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Right to Read Inquiry Uncovers Inequities, Recommendations

By Halifax Learning on Thu, Mar 03, 2022 @ 05:30 PM

The Ontario Human Rights Commission (OHRC) has released their report from the Right to Read Inquiry. At issue was whether learning-disabled and marginalized students were subject to human rights violations during their instruction in Ontario public schools.

The Commission’s findings were released February 28th 2022.

right to read inquiry

How data was collected

Both numerical and qualitative (narrative, descriptive means of data collection) were collected and analyzed. Several key findings emerged:

Learning outcomes for learning-disabled, Black, Indigenous, low-income, students from racialized groups and other marginalized subsets were concerning to the Commission. For example, Indigenous students were less likely to reach provincial reading benchmarks than their white counterparts. Their five-year graduation rates were lower than their white counterparts.

The demand for early intervention programs (Kindergarten through Grade 2) outstripped the supply, and many students’ needs were continuing to go unmet under the current eligibility guidelines.

The main source of the numerical data was EQAO standardized test scores.

Report uncovers limited access, widespread inequity

The Commission found Ontario public schools failed to provide evidence-based instruction to struggling students. Schools are taking a “wait and see” approach for struggling students instead of creating access to reading support and evidence-based intervention. Students must also have a formal diagnosis and a psycho-educational assessment to be eligible for interventions.

These factors disproportionately affect marginalized and lower-income students who historically lack access to diagnostic and evaluation services.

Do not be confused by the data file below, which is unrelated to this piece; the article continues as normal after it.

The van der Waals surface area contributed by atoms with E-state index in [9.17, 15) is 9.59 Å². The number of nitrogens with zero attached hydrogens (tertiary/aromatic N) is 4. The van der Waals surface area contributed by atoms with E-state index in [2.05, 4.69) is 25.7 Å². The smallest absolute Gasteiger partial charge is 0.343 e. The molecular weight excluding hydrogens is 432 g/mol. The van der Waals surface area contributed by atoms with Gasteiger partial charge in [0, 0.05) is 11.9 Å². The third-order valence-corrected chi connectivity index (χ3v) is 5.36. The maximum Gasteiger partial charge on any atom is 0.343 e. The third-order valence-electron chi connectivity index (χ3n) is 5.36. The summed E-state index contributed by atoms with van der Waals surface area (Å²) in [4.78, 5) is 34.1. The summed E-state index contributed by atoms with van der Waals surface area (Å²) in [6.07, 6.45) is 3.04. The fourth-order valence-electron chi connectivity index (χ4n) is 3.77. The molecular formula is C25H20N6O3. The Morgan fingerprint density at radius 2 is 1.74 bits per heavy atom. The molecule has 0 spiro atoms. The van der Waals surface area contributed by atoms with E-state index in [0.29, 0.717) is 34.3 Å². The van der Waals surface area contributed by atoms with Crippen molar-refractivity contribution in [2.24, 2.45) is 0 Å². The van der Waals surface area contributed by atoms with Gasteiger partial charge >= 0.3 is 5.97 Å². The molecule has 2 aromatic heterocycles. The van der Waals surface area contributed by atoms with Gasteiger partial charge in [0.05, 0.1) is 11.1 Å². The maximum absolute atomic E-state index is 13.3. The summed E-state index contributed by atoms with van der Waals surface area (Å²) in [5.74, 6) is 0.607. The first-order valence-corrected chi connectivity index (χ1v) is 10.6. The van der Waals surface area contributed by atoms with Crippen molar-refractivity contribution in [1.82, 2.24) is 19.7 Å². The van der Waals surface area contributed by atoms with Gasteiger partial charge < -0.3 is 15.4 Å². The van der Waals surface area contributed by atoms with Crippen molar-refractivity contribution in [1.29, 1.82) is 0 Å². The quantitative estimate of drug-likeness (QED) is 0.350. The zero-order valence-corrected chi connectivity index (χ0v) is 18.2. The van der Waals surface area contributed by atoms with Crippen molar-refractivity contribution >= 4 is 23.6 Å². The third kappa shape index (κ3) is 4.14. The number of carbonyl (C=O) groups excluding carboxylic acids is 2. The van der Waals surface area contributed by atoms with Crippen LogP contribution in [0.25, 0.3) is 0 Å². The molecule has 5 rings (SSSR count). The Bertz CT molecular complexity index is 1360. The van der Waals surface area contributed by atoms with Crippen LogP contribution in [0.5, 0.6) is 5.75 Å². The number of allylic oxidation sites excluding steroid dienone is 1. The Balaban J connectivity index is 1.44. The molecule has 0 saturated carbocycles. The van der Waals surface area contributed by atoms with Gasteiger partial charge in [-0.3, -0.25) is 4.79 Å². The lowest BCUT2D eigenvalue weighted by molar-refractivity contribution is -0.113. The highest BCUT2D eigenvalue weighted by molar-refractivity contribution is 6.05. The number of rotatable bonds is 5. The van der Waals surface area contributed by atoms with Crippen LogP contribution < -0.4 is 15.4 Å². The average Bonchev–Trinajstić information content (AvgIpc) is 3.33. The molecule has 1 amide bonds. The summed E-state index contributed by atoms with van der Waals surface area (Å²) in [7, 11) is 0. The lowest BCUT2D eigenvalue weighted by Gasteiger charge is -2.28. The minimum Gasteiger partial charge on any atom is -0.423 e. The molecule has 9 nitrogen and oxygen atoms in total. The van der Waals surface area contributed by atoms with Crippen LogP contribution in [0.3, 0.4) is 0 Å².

Increasing access, removing barriers

Recommendations from the Commission to remedy this portion of the findings included the implementation of evidence-based, systemic, phonics, and word-reading programs for students who needed them. The Commission also recommended removing inappropriate barriers, such as required psycho-educational assessments, which were costly when privately obtained, and out of reach to limited-income families.

Additionally, the lack of province-wide consistency means uneven access for students, especially those most in need of reading intervention programs. School boards used 16 different programs, only five of which were evidence-based. The board-developed programs were not rigorously evaluated or vetted before implementation.

Additionally, the Commission proposed developing standardized, evidence-based eligibility criteria for students.

The Commission also recommended making evidence-based reading interventions widely available at each grade level.

SpellRead earns high marks for a science-based approach

However, once the evidence-based program, SpellRead, received high praise for its science-backed, age-appropriate, and comprehensive approach to reading instruction. Aimed at students with or without a diagnosis, studies in Newfoundland, Novia Scotia and the U.S. have demonstrated the program’s positive effect on students’ decoding skills, word reading, fluency, and comprehension.

SpellRead has been regarded as the Gold Standard of evidence-based reading programs, and its implementation throughout Canada would benefit struggling students and even the learning playing field.

The implementation of SpellRead fall in line with the Commission’s recommendation to implement standardized, evidence-based reading programs for struggling readers.

To do this, the Commission also recommended the Ministry of Education allocate additional funding to hire and train additional teachers to facilitate the recommended reading programs. Doing so would eliminate the current “wait and see” approach and would increase access for students who would otherwise struggle without intervention.

Furthermore, the Commission encouraged increased accountability and transparent communication at the school board level. Parents and students should be able to receive clear, timely communication regarding the availability of reading intervention programs.

Although the report uncovered inequities within Ontario’s public school system for students from marginalized groups, it did identify concrete solutions to closing the achievement gap that currently exists.